Thanks for joining us on this nice little reflective exercise. There has been so much news to keep up with this year, that we thought it would be helpful to put pen to paper on our key COVID takeaways. We hope our numbers 1 through 6 provided some food for thought, and also some helpful advice. We are back this week with number 7, and it’s a big one.
Leave & Accommodations
Leave laws are always front and center for us at Spring, but this year we had different considerations. While this topic interplays with many of the other themes on this list, I thought it important to reiterate some key legislative items we’ve been dealt this year.
Currently there are very few legal parameters for supporting working parents during the pandemic, and no protections for employees worried about exposing people in their household. Any accommodations allowed here are largely based on the discretion of the employer. For working parents, consider flexible hours and different shifts. Further, companies should think about whether teleworking could work more permanently, you are likely to face some employee hesitancy to return to the office. This will be especially important depending on your office location and the case rates in that area.
As we think about traditional ADA accommodations processes and try to carry them out in a COVID world, we pose the following questions:
- If an employee self-identifies themselves as high-risk, should an employer be asking for proof?
- If an employee states they cannot wear a mask due to a disability, but cannot provide documentation, what does the employer do?
- If an employee is asking for leave but is not eligible under ADA or FMLA, what other options are available?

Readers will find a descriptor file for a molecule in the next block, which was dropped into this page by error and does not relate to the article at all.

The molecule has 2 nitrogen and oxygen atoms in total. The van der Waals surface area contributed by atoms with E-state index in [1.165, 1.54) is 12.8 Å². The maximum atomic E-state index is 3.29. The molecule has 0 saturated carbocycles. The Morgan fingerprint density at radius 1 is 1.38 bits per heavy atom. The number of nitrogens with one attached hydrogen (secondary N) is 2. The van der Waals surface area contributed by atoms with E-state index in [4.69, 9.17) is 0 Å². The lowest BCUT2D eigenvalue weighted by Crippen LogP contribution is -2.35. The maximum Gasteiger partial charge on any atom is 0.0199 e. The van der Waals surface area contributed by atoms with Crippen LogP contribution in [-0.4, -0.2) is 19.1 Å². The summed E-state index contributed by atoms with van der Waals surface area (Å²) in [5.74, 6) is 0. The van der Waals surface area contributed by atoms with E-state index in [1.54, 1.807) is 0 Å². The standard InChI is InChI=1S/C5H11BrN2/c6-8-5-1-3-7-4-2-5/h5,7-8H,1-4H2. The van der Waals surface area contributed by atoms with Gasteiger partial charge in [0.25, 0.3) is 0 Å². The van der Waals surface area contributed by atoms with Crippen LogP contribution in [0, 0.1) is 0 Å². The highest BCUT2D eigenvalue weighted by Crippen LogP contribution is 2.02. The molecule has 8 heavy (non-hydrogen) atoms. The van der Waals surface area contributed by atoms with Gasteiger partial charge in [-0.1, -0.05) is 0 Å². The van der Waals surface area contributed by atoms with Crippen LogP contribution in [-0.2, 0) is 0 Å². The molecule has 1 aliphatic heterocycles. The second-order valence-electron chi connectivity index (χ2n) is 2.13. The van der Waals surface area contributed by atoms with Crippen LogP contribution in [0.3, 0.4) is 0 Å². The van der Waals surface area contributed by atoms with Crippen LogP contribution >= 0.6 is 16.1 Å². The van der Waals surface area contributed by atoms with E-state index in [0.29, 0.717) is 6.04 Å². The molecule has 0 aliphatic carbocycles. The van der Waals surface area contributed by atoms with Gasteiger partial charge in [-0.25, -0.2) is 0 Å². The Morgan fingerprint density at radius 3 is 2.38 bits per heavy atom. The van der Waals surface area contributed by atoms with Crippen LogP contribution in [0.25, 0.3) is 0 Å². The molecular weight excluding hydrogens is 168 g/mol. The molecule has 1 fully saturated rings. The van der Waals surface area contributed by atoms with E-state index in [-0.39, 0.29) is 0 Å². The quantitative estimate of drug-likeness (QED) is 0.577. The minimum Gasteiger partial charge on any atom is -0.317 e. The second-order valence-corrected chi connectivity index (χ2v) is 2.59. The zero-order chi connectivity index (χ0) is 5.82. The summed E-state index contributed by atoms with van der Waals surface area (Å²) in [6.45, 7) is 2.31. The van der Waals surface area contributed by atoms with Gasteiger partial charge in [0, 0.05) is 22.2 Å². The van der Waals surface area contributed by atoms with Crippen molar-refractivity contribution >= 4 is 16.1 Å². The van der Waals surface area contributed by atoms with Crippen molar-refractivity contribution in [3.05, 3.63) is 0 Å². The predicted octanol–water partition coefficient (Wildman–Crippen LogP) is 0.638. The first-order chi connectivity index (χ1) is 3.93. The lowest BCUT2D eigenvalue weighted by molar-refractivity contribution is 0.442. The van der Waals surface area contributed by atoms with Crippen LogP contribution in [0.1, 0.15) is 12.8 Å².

I recently presented at DMEC where we suggested implementing short-term accommodations trials, especially when there is difficulty obtaining documentation, which there has been due to closing of medical offices to non-emergency patients and reluctance to visit medical offices out of fear. So if an employee asks for accommodation without documentation, try something that you find reasonable for 3 or 6 months without asking for medical information, and then revisit the trial at that point. Further, exhaust all return to work options (whether in-person or remote) first, and use leaves as a last resort.
With the expiration of the FFCRA, Emergency Paid Sick Leave (EPSL) and Emergency Family and Medical Leave (EFMLA) is no longer required, but the tax credit has been extended. Click here for more details on that. All of these complexities are making the case for federal leave law, in which we could avoid this patchwork of different leaves, but speakers remarked that while the desire is there, there are too many challenges to get it going during this economic climate.
Several states have implemented their own leave policies related to COVID: California, New York, New Jersey, Colorado, Washington D.C., with pending legislation in Massachusetts. Employers in these states will need to weave these into their programs.
Further, while there is no leave currently for those afraid to return to the workplace, employers should be cautious as it is possible for debilitating anxiety to occur in these cases, which could trigger a leave.
At the end of the day, while employers often worry about misuse of programs, research shows that less than 5% of individuals taking leave are abusing it. Further, as engrained in our culture, people are generally shamed of needing time of work to take care of themselves or others. To this end, we need to take a caring lens when it comes to leave and accommodations. Lastly, communicate your policies often, be proactive, make it easy for employees to find available resources, check in on your colleagues, and be sure to have formal Stay and Work and Return to Work programs in place and updated.
Don’t miss our series wrap-up, numbers 8 and 9, coming to your inbox next week!
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